Get Pickled Somerset Making Sauerkraut

The September 2023 Edit

Get Pickled Somerset Pickled Cucumbers
October marks the inexorable march of the seasons into the colder months…Suddenly it is Autumn and at the Equinox we celebrate the shortening of the days and cold whispers of the winter to come. Mother nature is bountiful at this time of the year, generous with her gifts. The trees are heavy with fruit, the hedges are gleaming with red and purples wild berries and the fields golden and ready for harvest.

If there is a time to make the best of the season, this is it. As we move into Autumn the time is now to turn our hands into making the best of what is now abundant, but fleetingly so.

When you eat seasonally you reconnect with the cycle of the seasons, to how our ancestors inhabited our world and became part of the landscape. After the heady days of Summer, when BBQ, salads and fresh berries are king we turn to the hard work of preserving the best of the season after the harvest.

Get Pickled Somerset Damson Harvest

Preserves are the ultimate slow food – not only because they do take time to make but also because they should be consumed slowly too. You have to work hard to make the sun ripened flavours of our fruit and vegetables last well into the winter, when those warm rays are nothing but a memory.

If you ever made a jam, chutneys or pickles you can appreciate that those are foods that take time and commitment to make. From the constant stirring of pots when making preserves to the faith in the work of microbes when you ferment vegetables. Preserving the season makes you literally take a moment to engage in conscious making and eating your food. And more importantly it is also an exercise in patience and faith, you never completely know how your preserve will turn out until you open your jar.  

I would even go further and claim that fermented foods are the definition of slow food. It takes time to grow your vegetable, then to harvest, prepare and process then and then… you have to wait. Maybe for a couple of weeks in the case of a kimchi, to a year or more if you are making a miso. Time, in this case, is one of your main ingredients. Herein lies the main difference between preserves and ferments… with jams, chutneys or vinegar you are relying on the addition of a preserving agent: sugar, vinegar or alcohol. When you ferment you are relying on microbes and how they will transform your vegetables – and they need their sweet time to create the magic.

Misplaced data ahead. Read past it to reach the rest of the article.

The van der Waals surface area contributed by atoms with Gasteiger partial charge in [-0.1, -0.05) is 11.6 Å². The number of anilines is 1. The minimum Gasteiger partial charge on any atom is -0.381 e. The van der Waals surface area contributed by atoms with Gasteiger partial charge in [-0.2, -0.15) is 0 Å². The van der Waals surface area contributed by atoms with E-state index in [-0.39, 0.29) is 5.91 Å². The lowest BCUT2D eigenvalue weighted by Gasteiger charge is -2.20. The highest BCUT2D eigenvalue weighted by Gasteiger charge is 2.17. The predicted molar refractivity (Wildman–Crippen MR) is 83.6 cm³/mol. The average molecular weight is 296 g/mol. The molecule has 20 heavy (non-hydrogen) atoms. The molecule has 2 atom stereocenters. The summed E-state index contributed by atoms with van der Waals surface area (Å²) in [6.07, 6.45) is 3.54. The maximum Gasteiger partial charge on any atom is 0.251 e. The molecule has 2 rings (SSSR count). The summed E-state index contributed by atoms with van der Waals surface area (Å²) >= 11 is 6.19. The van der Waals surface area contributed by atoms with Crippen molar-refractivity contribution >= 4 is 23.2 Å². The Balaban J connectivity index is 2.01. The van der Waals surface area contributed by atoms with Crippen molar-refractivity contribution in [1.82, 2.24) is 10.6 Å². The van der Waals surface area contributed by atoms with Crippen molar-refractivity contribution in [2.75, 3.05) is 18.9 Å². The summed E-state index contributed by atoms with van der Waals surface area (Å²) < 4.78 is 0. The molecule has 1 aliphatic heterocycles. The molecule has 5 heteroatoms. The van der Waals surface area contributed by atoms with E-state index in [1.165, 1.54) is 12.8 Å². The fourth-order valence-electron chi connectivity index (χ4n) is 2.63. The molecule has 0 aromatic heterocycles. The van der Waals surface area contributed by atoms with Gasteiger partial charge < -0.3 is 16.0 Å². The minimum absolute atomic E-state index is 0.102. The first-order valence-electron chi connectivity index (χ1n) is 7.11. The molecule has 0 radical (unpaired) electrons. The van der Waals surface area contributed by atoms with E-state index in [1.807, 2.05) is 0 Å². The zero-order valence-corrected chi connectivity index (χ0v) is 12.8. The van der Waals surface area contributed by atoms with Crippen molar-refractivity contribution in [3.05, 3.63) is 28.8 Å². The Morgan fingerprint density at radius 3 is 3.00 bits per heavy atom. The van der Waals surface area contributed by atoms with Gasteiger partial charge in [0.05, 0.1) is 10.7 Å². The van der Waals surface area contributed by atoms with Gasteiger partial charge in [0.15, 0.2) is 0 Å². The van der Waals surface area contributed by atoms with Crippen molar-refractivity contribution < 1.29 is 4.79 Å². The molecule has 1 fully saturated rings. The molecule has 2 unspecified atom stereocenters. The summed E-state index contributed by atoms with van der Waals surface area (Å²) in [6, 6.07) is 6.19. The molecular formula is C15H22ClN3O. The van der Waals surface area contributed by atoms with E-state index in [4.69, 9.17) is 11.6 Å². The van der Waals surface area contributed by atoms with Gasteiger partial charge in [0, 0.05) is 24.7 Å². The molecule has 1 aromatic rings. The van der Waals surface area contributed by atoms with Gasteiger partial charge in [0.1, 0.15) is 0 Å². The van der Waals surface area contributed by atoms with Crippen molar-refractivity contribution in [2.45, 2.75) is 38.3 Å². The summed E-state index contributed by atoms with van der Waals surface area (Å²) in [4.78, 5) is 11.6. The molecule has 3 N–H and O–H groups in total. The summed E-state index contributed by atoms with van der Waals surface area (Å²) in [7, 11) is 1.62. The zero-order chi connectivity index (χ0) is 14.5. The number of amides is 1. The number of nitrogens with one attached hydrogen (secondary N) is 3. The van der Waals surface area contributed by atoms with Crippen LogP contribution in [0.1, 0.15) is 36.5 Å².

So, when you use fermentation as a preserving tool, you are almost travelling back in time. You are able to taste the warmth of the summer sun on most dreary of the winter nights. It is a reminder that even when all is dark and cold, there is hope of spring right in the horizon – if you only wait.

This Month I am Cooking…

Oh boy oh boy, this last month saw me living in the kitchen… It is peak harvest time and I am officially the surplus lady of Frome!

  1. Jars and jars of cucumber pickles.
  2. Getting my koji set up ready for the winter, so I can make ALL the misos.
  3. A very special batch green tomato and black garlic miso kimchi for my Christmas market.
  4. A apple and sauerkraut crumble – really! Check my Instagram page for the recipe.
  5. About 10 litres of slow roasted tomato passata.
  6. Damson and Bay leaf vodka.

Get Pickled Somerset Surplus TomatoesGrowing & Sharing

Being back home, meant head down with a lot of kitchen work and planning ahead for the new year. But there is still a bit of time for some fun to be had!

  1. I learned about Tawainese douchi (fermented black bean) with Pao Lin.
  2. Went for countryside walks with the boy.
  3. I harvested all the veggies waiting for me in the garden.
  4. I had amazing veggie sushi at Hakko House, at Marston Park.
  5. Got right back into foraging.

Get Pickled Somerset Enjoying Veggie Sushi

Get Pickled Somerset Countryside Walks